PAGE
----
One year ago today (thereabout) as Dallas Stars training camp 2013 opened we had many questions on our minds. One of them was "Why do the Stars have so many third-line centers on the roster?", the implication being that there didn't really appear to be a clear number-two.
Jim Nill must have at some point, probably long before our feeble-minded sensibilities came to the revelation, realized this as well. Some time later he swindled C Jason Spezza away from the Ottawa Senators.
As such, there are no questions about the center position in Dallas this year.
Jason Spezza offers many of us quite a lot of intrigue this season simply by virtue of having played in the eastern conference his entire career, and more than that, having played for the Sens. Which is to say, we haven't exactly spent much time watching him on NBCSN. Or Versus. Or OLN. What have you.
But while there is a great deal of unknown, such as how his chemistry will unfold with the group here, there are a couple of central themes that come with acquiring a second-line center that's good enough to be a clear number-one on many rosters.
Take the power play. It's not been good enough here in quite some time. Even in the season prior when Dallas finally made it back to the post-season by the hair of a chinny-chin-chin not belonging to Jordie Benn, the power play was simply not good enough. Part of that is a drop-off from unit number one to unit number two. Spezza now gives Ruff and staff options on that front.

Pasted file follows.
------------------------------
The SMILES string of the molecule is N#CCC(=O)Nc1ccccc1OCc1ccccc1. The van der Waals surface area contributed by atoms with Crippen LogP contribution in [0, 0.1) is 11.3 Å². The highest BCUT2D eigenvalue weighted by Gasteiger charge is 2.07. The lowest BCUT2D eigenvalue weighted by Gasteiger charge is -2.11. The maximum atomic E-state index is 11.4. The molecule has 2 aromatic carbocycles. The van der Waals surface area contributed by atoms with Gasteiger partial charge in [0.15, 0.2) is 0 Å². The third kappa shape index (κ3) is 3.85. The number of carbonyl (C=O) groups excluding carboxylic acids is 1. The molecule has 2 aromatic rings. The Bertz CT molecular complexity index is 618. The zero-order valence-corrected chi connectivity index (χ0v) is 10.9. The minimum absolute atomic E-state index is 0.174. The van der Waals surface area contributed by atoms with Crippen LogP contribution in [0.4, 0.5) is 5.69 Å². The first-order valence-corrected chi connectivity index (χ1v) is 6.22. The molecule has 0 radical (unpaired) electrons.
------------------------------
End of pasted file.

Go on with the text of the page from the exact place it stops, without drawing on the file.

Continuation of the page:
And Hemsky. Nichushkin. Seguin. I think that Jamie Benn guy is still here as well. So that will be something to watch, as his impact could be significant.
Then there's the reason the Stars couldn't quite squeeze their way past the Ducks, which is simply that in a two-week war of brawn on the ice and brains behind the bench, you can't get it done with only one threatening line offensively.
Now they'll have two. It will come in quite handy on the road. Does the opposing coach go all-in to stop this line, or that line? And now if you have Cody Eakin (err, soon?) and Ryan Garbutt out there as a third line that can score a bit as well, you're ahead of the game on a lot of nights.
The acquisition of Spezza solves all of that. Not to mention that it also provides a bit of insurance policy. The Stars were one Seguin injury away last season from ruin. More talent equates to being better equipped to absorb man-games lost.
The Stars acquired him for for forward Alex Chiasson, prospects Nicholas Paul and Alex Guptill, and a second-round draft pick in 2015. We all like Alex Chiasson. We spent a lot of time liking him rather an awful lot, and he may have a Reilly Smith-like renaissance and/or "coming out party" in Ottawa. Such is life. There wasn't really a lot of risk or potential downside perceived in the move. That's how good people think Spezza is.
The only downside comes in his contract situation, which is a topic that has quietly scampered off into a dark corner somewhere while excitement and his friend anticipation continue to party and carry on quite loudly in the garage.
Eventually it will have to be addressed. Spezza is 31 and coming off a 23-goal, 66-point performance last season. You'd think with his $7M AAV cap-hit that he's had his big contract and will come down a bit on the next one. Then again, Brad Richards was also 31 years of age when he signed that deal in New York, so free-agent center bonanzas remain ever a threat.
But hey, that's future Brad's problem, or rather, Jim Nill and staff's. Today I (we) am (are) just excited that he's here on this, the opening day of training camp 2014.
Things Jason Spezza does: